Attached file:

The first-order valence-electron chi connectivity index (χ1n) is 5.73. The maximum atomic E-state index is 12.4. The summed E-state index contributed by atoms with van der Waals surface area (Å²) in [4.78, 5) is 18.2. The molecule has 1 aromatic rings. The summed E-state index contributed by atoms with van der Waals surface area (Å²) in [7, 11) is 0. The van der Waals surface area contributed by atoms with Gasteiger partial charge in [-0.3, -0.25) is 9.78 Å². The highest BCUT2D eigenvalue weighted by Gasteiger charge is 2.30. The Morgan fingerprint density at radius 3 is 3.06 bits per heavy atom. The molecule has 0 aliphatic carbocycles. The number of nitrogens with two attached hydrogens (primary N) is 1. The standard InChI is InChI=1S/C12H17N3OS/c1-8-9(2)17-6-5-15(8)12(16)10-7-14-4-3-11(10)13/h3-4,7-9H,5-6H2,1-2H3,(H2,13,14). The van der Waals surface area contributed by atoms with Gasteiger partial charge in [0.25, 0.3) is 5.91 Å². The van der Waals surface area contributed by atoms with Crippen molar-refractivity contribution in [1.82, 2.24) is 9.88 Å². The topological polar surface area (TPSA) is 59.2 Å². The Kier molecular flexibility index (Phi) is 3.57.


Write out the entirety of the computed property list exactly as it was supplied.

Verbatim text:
The first-order valence-electron chi connectivity index (χ1n) is 5.73. The maximum atomic E-state index is 12.4. The summed E-state index contributed by atoms with van der Waals surface area (Å²) in [4.78, 5) is 18.2. The molecule has 1 aromatic rings. The summed E-state index contributed by atoms with van der Waals surface area (Å²) in [7, 11) is 0. The van der Waals surface area contributed by atoms with Gasteiger partial charge in [-0.3, -0.25) is 9.78 Å². The highest BCUT2D eigenvalue weighted by Gasteiger charge is 2.30. The Morgan fingerprint density at radius 3 is 3.06 bits per heavy atom. The molecule has 0 aliphatic carbocycles. The number of nitrogens with two attached hydrogens (primary N) is 1. The standard InChI is InChI=1S/C12H17N3OS/c1-8-9(2)17-6-5-15(8)12(16)10-7-14-4-3-11(10)13/h3-4,7-9H,5-6H2,1-2H3,(H2,13,14). The van der Waals surface area contributed by atoms with Gasteiger partial charge in [0.25, 0.3) is 5.91 Å². The van der Waals surface area contributed by atoms with Crippen molar-refractivity contribution in [1.82, 2.24) is 9.88 Å². The topological polar surface area (TPSA) is 59.2 Å². The Kier molecular flexibility index (Phi) is 3.57.